On the day Gamma’s 2012 financial results are announced CEO Bob Falconer talks to Comms Business Magazine about their achievements and the hard work and innovation that went in to them as well as providing his insight in to the market.
In a very challenging market Gamma has increased its turnover – up 4.4% from £131.4m to £137.2m whilst gross profits are up 18.2% from £38.0m to £44.9m. And it’s good news all round as EBITDA rises 29.7% from £10.9m to £14.2m and cash inflow before acquisitions and financing is up 23.1% from £5.3m to £6.6m.
Comms Business Magazine (CBM): Bob, these are a great set of results for Gamma. Do they exceed your expectations and what do you put the success down to?
Bob Falconer, CEO Gamma (BF): They are towards the upper end of our expectations to be honest. The success is mainly down to our channel partners smelling the coffee, as the Americans would say, and enthusiastically adopting next generation products like hosted and SIP, and what we increasingly refer to as Voice Application Services – essentially software that does clever stuff with voice calls. We’ve also had good early traction with our Ethernet and mobile offering, although these aren’t the main drivers of the overall numbers in 2012 – more so in 2013 we hope.
As a business we focus hard on selecting our product roadmap and we take a lot of input from the channel in doing that. We aim to stand out over the competition in three key areas: first, quickly turning product concept into practice, that is getting products out there that the channel values and
can easily adopt using good portals and the maximum automation. Second, a real emphasis on quality and customer service. When things go bump, as they inevitably will sometimes, we are absolutely brutal with ourselves in preventing recurrence, and third recruiting and retaining really capable people through our culture of openness and delegation. We were particularly pleased to be recognised as one of the 2013 Sunday Times Top 100 Companies to Work For.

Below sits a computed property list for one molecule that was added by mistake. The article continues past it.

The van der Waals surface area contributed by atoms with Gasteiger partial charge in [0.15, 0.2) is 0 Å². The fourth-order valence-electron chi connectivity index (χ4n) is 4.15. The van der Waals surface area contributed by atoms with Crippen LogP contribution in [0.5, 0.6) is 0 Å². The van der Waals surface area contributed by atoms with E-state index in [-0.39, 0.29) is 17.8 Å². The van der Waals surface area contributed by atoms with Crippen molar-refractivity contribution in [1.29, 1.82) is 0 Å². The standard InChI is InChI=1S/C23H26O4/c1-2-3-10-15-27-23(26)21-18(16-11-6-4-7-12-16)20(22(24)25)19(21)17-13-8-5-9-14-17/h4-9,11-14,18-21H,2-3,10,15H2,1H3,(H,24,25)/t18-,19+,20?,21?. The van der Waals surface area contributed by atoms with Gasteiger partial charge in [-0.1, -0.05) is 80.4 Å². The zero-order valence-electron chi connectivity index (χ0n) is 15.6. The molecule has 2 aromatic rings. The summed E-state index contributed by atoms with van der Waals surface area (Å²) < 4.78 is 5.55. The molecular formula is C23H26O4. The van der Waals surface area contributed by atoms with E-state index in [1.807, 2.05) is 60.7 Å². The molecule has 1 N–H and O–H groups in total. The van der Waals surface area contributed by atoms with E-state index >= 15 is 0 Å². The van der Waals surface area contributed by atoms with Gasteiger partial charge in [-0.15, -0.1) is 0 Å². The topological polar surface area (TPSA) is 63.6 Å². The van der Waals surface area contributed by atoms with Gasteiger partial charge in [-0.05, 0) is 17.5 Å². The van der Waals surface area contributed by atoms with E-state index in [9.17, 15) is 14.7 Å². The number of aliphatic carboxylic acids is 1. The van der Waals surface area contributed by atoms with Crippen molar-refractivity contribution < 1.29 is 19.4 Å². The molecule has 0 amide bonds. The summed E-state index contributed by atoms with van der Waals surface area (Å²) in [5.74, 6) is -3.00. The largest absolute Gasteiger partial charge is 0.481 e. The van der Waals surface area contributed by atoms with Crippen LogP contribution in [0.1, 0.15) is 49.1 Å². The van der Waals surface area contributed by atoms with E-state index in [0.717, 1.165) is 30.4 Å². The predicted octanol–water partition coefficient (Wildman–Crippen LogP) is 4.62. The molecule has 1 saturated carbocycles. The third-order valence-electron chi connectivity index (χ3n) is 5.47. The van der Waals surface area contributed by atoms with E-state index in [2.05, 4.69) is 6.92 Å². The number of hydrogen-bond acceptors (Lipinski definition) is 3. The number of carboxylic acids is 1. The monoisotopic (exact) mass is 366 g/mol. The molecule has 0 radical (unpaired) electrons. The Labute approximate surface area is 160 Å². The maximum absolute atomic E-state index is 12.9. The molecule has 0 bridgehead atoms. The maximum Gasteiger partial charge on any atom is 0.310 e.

CBM: Your growth seems to be largely organic whereas others have been more acquisitive – why is that? Clearly you have the balance sheet to make significant acquisitions if you choose?
BF: There are clearly different business models and we are definitely not a build and buy consolidator; making that model successful in the long term can be quite challenging as debt accumulates, churn erodes the base, and quality becomes hard to maintain with multiple systems etc. There is a real
mixture of successes and failures with this model; much of it is about timing of buying and selling. I’m rubbish at that – buy high sell low seems to be my track record in my limited forays into the stock market!
No, we’re essentially about having a clear strategy and coherent product roadmap with our products increasingly being joined up – or converged. To achieve this they have – to name just one constraint – to be on one CRM and billing system. This tends to be best achieved organically – when we have looked at acquiring product capability – as we did for data services a couple of years ago – we seem to inevitably conclude it will be better and cheaper to build on what we’ve got. We currently have over 70 people in development – mostly software related skills. This doesn’t mean that we won’t acquire when it is clearly accretive to our capability, indeed I’m very open to that. Equally, consolidating a business that wants to exit – if that makes sense for both parties then we’ll consider it – providing it doesn’t throw us off course and compromise our Policy of One on systems.